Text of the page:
Monday, January 17, 2005

Cup 31: Pause and Reflect

real world real time
Originally uploaded by matt_leclair.
Where: my office, Orono, ME
When: 10:00 am, Jan 16, 2005
Who: Dot and Dash
Coffee: Maine Roaster's French Roast
Mood: reflective

I am drinking cup 31 while I write this entry. Suprisingly, this is the first time this has happened. I've probably been avoiding it, which is wrong of me because I made th rule at the start that I wasn't going to do anything different in my life because I am doing this blog. I guess it is a good time to "Pause and Reflect." That is one of those catch phrases I use with my students. Pause and reflect. Stop what you are doing to think about what you are learning. It is an important tool. Too often we just go through the motions without stopping to think about why, and if we're actually learning anything by doing what we're doing.

So, what have I learned so far? The most suprising thing I learned is that people are actually interested in this blog! I'd made other attempts (here and here) at blogging where I really made a strong attempt to make it interesting, to provide information of value and so on. Nobody cared. Nobody commented, aside from a few friends. In 100 Cups of Coffee I am paying a lot of attention to something completely mundane and boring and people are paying attention. It is really great, and I sincerely thank all of you who have posted and taken an interest into what I'm doing, even if I haven't replied personally to you. You've really helped keep this going. That is another thing I've learned. It is much easier to motivate yourself to do something when people are paying attention to you! That makes me realize how important giving students feedback on every project is. That is something I always intend to do, but all too often I get overwhelmed with everything else, and it doesn't happen, so the only feedback students get is at the end of the semester when they get their final grade. But wait... there's something else. If I blogging is analogous to learning, it isn't just important that students get feedback from me, but from each other. Maybe even more important. Every comment I've recieved on this blog has been important from me. I've never thought, oh, this comment is coming from a woman who is married to an Elvis impersonator, so I should pay more attention to her! It all counts. Hmmm. So how can I improve the ability for students to give each other feedback? Blogging for art class, perhaps? Let me ponder that...

I've learned it is much harder to take a successful picture of the mundane than it is of something spectacular. A beautiful landscape, a stunning flower... there's something there to capture, and even if you capture only a fraction of what is there, you can still have a pretty good picture (you can see examples of this here). But trying to photograph a cup of coffee without embellishing it, without staging the shot to make it interesting, that has been a real challenge!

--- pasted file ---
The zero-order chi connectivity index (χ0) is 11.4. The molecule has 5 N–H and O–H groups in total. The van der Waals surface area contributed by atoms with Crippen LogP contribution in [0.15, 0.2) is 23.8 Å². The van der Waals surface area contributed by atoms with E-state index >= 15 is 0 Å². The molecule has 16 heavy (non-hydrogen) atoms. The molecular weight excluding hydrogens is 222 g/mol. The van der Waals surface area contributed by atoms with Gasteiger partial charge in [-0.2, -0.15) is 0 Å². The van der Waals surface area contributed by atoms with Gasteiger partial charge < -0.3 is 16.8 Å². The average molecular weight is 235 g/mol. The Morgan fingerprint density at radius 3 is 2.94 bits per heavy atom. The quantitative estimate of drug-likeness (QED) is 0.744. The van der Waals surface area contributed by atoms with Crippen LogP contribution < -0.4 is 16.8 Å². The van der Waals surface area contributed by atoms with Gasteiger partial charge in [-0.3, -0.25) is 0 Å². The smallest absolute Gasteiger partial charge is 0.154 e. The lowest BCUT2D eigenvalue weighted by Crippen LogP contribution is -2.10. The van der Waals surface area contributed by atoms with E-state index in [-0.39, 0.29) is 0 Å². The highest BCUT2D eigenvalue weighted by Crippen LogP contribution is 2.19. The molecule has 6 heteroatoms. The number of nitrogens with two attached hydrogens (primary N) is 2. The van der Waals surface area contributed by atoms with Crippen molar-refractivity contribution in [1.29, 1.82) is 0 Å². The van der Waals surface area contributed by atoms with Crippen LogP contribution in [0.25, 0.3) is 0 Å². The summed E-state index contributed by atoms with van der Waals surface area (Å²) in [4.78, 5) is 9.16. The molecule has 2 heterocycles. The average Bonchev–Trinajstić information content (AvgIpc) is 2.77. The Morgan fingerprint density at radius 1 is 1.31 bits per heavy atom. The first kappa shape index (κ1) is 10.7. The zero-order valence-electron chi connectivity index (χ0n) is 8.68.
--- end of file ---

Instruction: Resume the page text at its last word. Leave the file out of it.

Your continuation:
I've learned that I drink more coffee than I thought I did. I've also learned that "cup" is a relative term, sometimes made more relative if I was feeling lazy. For instance, the official measure of a cup of water to be used in brewing a cup of coffee is actually 6 ounces, instead of the 8 ounces we usually think of as a cup. After brewing, this constitutes about 5.3 ounces. So, what measure do I go by? Sometimes I've had several of the old-style coffee cups and referred to it as one cup, since my Uncle mug would hold at least 3 of those cups. And what of the times I've started a cup of coffee, drunk half, then refilled my cup? Without actually measuring every ounce of coffee I've drunk, how can I have an honest 100 Cups of Coffee? I can't! So this whole blog is a lie!

1 comment:

pale ale said...

I can tell you what I have learned from your far:

A "cup of coffee" is not a volume, or a consistant caloric intake, its an experience. And its all dependant on mood, and lighting, and company, etc., etc., etc.

And I think that it is an interesting topic because it is mundane. I mean, I had a cup of coffee today too. I am sure some very famous noteworthy people had a cup of coffee today. And I'm sure there are people that all they had was a cup of coffee, because that is all they could afford. Its something a lot of people can relate to.

I mean, I have been on my share of first dates and a lot of them have been initiated with "would you like to get a cup of coffee?" Its basic, its simply, but every single "cup of coffee" is different.

I believe it was the Greek philosopher, Heraclius, who said something like you cannot step into the same river, for other waters are ever flowing on to you?

A "cup of coffee" has some water in it.

I like what you're doing.